unto me—other manuscripts read "to him"; but English Version probably represents the true Hebrew text; this inscription was doubtless made by Jeremiah himself.

Then, i. e. when he was first called to his office; or, The Lord then began to speak unto me.

Me; a change of the person, a thing very usual with the prophets.

Then the word of the Lord came unto me, saying. Not in the days of Jehoiakim, but in the thirteenth year of the reign of Josiah, Jeremiah 1:2. The Septuagint and Vulgate Latin versions read, "unto him". Then the word of the LORD came unto me, saying,
4. Now the word, etc.] This preface to the Book forms at once Jeremiah’s plea and his support, the credentials of his mission to which he might refer the people when hostile and himself in seasons of despondency. We have in this section the declaration of God’s purpose concerning him (Jeremiah 1:5); Jeremiah’s protest (Jeremiah 1:6); God’s reply (Jeremiah 1:7-8); the act of divine consecration (Jeremiah 1:9); the nature of the charge itself (Jeremiah 1:10).

4–10. The Prophet’s call and its nature

4–19. Jeremiah’s call

The passage will fall into four sections.

(i) Jeremiah 1:4-10. The prophet’s call and its nature. (ii) Jeremiah 1:11-12. The symbol of the almond tree, shewing that Jehovah is wakeful to perform his word. (iii) Jeremiah 1:13-16. That of the caldron, indicating a threatened invasion of Judah. (iv) Jeremiah 1:17-19. Words of encouragement.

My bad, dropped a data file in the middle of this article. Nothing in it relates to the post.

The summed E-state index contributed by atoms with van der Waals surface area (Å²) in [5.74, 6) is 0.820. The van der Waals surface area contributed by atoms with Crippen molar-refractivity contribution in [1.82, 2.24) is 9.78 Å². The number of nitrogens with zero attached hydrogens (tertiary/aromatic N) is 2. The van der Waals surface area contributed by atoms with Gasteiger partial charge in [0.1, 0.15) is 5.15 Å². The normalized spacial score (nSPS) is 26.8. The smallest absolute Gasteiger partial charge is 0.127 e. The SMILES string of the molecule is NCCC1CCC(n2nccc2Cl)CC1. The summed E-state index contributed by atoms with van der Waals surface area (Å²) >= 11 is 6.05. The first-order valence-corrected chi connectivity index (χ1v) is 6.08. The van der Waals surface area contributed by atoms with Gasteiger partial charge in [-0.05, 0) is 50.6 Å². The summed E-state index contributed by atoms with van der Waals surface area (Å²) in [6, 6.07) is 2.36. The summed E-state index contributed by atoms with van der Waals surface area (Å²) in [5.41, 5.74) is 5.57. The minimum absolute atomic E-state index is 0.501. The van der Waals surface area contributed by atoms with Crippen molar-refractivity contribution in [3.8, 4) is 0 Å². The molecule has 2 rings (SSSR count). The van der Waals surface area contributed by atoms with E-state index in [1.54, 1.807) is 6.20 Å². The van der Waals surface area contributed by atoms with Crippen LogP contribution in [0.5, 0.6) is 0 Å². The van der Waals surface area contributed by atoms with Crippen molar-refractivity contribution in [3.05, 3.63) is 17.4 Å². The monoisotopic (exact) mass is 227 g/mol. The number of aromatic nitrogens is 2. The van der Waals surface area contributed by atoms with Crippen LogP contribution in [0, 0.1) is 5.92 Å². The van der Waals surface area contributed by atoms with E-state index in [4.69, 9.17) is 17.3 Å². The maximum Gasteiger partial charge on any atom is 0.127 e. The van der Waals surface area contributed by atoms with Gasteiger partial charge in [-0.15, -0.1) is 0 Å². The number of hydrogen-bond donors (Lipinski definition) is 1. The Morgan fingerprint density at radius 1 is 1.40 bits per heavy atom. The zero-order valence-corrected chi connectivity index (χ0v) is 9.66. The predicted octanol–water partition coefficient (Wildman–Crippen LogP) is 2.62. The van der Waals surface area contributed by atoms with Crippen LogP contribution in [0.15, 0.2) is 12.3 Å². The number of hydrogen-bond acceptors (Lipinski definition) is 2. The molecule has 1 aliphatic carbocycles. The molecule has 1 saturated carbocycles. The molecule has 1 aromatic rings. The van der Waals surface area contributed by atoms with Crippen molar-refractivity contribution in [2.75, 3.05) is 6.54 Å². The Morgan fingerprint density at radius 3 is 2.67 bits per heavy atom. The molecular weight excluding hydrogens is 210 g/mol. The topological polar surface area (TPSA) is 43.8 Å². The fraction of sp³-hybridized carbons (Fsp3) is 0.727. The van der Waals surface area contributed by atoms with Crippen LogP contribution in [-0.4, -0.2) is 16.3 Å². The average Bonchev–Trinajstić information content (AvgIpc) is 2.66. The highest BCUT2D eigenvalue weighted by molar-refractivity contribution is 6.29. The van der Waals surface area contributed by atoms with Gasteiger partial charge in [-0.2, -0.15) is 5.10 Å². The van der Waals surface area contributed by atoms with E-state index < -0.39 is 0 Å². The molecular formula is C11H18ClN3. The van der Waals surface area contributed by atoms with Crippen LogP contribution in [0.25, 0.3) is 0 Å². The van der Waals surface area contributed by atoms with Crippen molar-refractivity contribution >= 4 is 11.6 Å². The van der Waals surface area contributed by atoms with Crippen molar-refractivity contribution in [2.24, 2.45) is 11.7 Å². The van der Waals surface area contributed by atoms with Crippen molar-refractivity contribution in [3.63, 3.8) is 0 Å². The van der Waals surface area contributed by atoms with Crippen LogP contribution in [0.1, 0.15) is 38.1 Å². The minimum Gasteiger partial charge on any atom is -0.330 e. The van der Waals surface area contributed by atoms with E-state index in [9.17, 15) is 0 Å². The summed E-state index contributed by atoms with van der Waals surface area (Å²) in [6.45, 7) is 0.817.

Verses 4-19. - The call of Jeremiah. Verse 4. - Unto me. For the change of person, comp. Ezekiel 1:4. Jeremiah 1:4The Call and Consecration of Jeremiah to be a Prophet of the Lord. - The investiture of Jeremiah with the prophetic office follows in four acts: the call on the part of the Lord, Jeremiah 1:4-8; Jeremiah's consecration for his calling in Jeremiah 1:9-10; and in two signs, by means of which the Lord assures him of certain success in his work and of powerful support in the exercise of his office (Jeremiah 1:11-19). The call was given by a word of the Lord which came to him in this form: Jeremiah 1:5. "Before I formed thee in the womb I have known thee, and before thou wentest forth from the belly have I consecrated thee, to be prophet to the nations have I set thee. Jeremiah 1:6. Then said I, Ah, Lord Jahveh! behold, I know not how to speak; for I am too young. Jeremiah 1:7. Then said Jahveh to me, Say not, I am too young; but to all to whom I send thee shalt thou go, and all that I command thee shalt thou speak. Jeremiah 1:8. Fear not before them: for I am with thee, to save thee, saith Jahveh. This word came to Jeremiah by means of inspiration, and is neither the product of a reflective musing as to what his calling was to be, nor the outcome of an irresistible impulse, felt within him, to come forward as a prophet. It was a supernatural divine revelation vouchsafed to him, which raised his spiritual life to a state of ecstasy, so that he both recognised the voice of God and felt his lips touched by the hand of God (Jeremiah 1:9). Further, he saw in spirit, one after another, two visions which God interpreted to him as confirmatory tokens of his divine commission (Jeremiah 1:11-19). Jeremiah's appointment to be a prophet for the nations follows upon a decree of God's, fixed before he was conceived or born. God in His counsel has not only foreordained our life and being, but has predetermined before our birth what is to be our calling upon this earth; and He has accordingly so influenced our origin and our growth in the womb, as to prepare us for what we are to become, and for what we are to accomplish on behalf of His kingdom. This is true of all men, but very especially of those who have been chosen by God to be the extraordinary instruments of His grace, whom He has appointed to be instruments for the carrying out of the redemptive schemes of His kingdom; cf. Jeremiah 44:2, Jeremiah 44:24; Jeremiah 49:5; Galatians 1:15. Thus Samson was appointed to be a Nazarite from the womb, this having been revealed to his mother before he was conceived, Judges 13:3. To other men of God such divine predestination was made known for the first time when they were called to that office to which God had chosen them. So was it with our prophet Jeremiah. In such a case a reminder by God of the divine counsel of grace, of old time ordained and provided with means for its accomplishment, should be accepted as an encouragement willingly to take upon one the allotted calling. For the man God has chosen before his birth to a special office in His kingdom He equips with the gifts and graces needed for the exercise of his functions. The three clauses of Jeremiah 1:5 give the three moments whereof the choosing consists: God has chosen him, has consecrated him, and has installed him as prophet. The reference of the words "I have known thee," Calvin limited to the office, quasi diceret, priusquam te formarem in utero, destinavi te in hunc usum, nempe ut subires docendi munus in populo meo. Divine knowing is at the same time a singling out; and of this, choosing is the immediate consequence. But the choosing takes place by means of הקדישׁ, sanctifying, i.e., setting apart and consecrating for a special calling, and is completed by institution to the office. "To be prophet for the nations have I set thee" (נתן, ponere, not only appoint, but install). The sense has been briefly put by Calv. thus: (Jer.) fuisse hac lege creatum hominem, ut suo tempore manifestaretur propheta. לנוים, to the nations equals for the nations; not for Judah alone, but for the heathen peoples too; cf. Jeremiah 1:10, Jeremiah 25:9, 46ff. The Chethibh אצורך should apparently be read אצוּרך, from צוּר, equivalent to יצר; the root-form צוּר, being warranted by Exodus 32:4; 1 Kings 7:15, and being often found in Aramaic. It is, however, possible that the Chet. may be only scriptio plena of אצר, a radice יצר, since the scriptio pl. is found elsewhere, e.g., Hosea 8:12; Jeremiah 44:17; Ezekiel 21:28, etc.